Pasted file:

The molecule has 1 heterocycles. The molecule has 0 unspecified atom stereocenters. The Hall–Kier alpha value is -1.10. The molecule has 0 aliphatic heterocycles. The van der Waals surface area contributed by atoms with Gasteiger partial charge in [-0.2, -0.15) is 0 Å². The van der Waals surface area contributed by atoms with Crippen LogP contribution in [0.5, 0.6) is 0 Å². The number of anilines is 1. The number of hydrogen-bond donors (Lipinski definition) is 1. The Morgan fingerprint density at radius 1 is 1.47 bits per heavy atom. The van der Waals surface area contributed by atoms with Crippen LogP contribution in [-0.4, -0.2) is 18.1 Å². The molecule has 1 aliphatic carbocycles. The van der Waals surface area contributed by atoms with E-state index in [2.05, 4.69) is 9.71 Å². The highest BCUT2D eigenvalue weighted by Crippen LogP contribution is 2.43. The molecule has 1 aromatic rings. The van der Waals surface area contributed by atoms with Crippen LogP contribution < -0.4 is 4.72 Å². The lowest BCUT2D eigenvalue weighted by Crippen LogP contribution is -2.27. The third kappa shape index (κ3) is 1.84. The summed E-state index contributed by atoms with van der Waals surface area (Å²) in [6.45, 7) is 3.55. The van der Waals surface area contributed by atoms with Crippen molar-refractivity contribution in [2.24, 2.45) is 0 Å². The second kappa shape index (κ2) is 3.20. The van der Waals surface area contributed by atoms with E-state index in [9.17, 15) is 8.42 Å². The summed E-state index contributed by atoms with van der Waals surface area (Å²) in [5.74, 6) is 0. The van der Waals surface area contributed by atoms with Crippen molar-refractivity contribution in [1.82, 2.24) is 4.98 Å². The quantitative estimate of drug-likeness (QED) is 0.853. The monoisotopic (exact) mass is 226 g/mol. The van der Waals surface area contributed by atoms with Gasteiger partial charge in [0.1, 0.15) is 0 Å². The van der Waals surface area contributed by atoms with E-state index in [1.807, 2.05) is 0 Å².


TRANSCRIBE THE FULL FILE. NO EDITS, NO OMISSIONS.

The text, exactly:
The molecule has 1 heterocycles. The molecule has 0 unspecified atom stereocenters. The Hall–Kier alpha value is -1.10. The molecule has 0 aliphatic heterocycles. The van der Waals surface area contributed by atoms with Gasteiger partial charge in [-0.2, -0.15) is 0 Å². The van der Waals surface area contributed by atoms with Crippen LogP contribution in [0.5, 0.6) is 0 Å². The number of anilines is 1. The number of hydrogen-bond donors (Lipinski definition) is 1. The Morgan fingerprint density at radius 1 is 1.47 bits per heavy atom. The van der Waals surface area contributed by atoms with Crippen LogP contribution in [-0.4, -0.2) is 18.1 Å². The molecule has 1 aliphatic carbocycles. The van der Waals surface area contributed by atoms with E-state index in [2.05, 4.69) is 9.71 Å². The highest BCUT2D eigenvalue weighted by Crippen LogP contribution is 2.43. The molecule has 1 aromatic rings. The van der Waals surface area contributed by atoms with Crippen LogP contribution < -0.4 is 4.72 Å². The lowest BCUT2D eigenvalue weighted by Crippen LogP contribution is -2.27. The third kappa shape index (κ3) is 1.84. The summed E-state index contributed by atoms with van der Waals surface area (Å²) in [6.45, 7) is 3.55. The van der Waals surface area contributed by atoms with Crippen molar-refractivity contribution in [2.24, 2.45) is 0 Å². The second kappa shape index (κ2) is 3.20. The van der Waals surface area contributed by atoms with E-state index in [9.17, 15) is 8.42 Å². The summed E-state index contributed by atoms with van der Waals surface area (Å²) in [5.74, 6) is 0. The van der Waals surface area contributed by atoms with Crippen molar-refractivity contribution in [1.82, 2.24) is 4.98 Å². The quantitative estimate of drug-likeness (QED) is 0.853. The monoisotopic (exact) mass is 226 g/mol. The van der Waals surface area contributed by atoms with Gasteiger partial charge in [0.1, 0.15) is 0 Å². The van der Waals surface area contributed by atoms with E-state index in [1.807, 2.05) is 0 Å².